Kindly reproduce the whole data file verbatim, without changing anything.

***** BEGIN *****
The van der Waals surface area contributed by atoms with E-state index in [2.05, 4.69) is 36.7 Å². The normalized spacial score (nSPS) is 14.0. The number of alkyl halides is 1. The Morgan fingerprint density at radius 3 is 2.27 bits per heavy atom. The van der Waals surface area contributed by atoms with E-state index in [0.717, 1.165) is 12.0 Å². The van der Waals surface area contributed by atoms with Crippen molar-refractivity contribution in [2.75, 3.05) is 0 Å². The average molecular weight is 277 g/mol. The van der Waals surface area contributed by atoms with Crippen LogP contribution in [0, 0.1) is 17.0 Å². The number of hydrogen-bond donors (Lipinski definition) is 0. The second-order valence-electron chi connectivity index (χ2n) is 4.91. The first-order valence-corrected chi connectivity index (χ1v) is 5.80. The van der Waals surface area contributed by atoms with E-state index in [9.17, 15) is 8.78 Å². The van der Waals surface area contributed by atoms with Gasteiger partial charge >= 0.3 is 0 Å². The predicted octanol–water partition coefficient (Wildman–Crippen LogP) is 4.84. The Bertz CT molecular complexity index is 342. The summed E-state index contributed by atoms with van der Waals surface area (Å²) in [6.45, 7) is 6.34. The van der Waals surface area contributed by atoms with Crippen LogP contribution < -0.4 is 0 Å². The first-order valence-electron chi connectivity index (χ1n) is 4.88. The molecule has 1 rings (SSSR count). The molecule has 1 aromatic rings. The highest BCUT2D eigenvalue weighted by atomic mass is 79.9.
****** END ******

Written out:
The van der Waals surface area contributed by atoms with E-state index in [2.05, 4.69) is 36.7 Å². The normalized spacial score (nSPS) is 14.0. The number of alkyl halides is 1. The Morgan fingerprint density at radius 3 is 2.27 bits per heavy atom. The van der Waals surface area contributed by atoms with E-state index in [0.717, 1.165) is 12.0 Å². The van der Waals surface area contributed by atoms with Crippen molar-refractivity contribution in [2.75, 3.05) is 0 Å². The average molecular weight is 277 g/mol. The van der Waals surface area contributed by atoms with Crippen LogP contribution in [0, 0.1) is 17.0 Å². The number of hydrogen-bond donors (Lipinski definition) is 0. The second-order valence-electron chi connectivity index (χ2n) is 4.91. The first-order valence-corrected chi connectivity index (χ1v) is 5.80. The van der Waals surface area contributed by atoms with E-state index in [9.17, 15) is 8.78 Å². The van der Waals surface area contributed by atoms with Gasteiger partial charge >= 0.3 is 0 Å². The predicted octanol–water partition coefficient (Wildman–Crippen LogP) is 4.84. The Bertz CT molecular complexity index is 342. The summed E-state index contributed by atoms with van der Waals surface area (Å²) in [6.45, 7) is 6.34. The van der Waals surface area contributed by atoms with Crippen LogP contribution < -0.4 is 0 Å². The first-order valence-electron chi connectivity index (χ1n) is 4.88. The molecule has 1 rings (SSSR count). The molecule has 1 aromatic rings. The highest BCUT2D eigenvalue weighted by atomic mass is 79.9.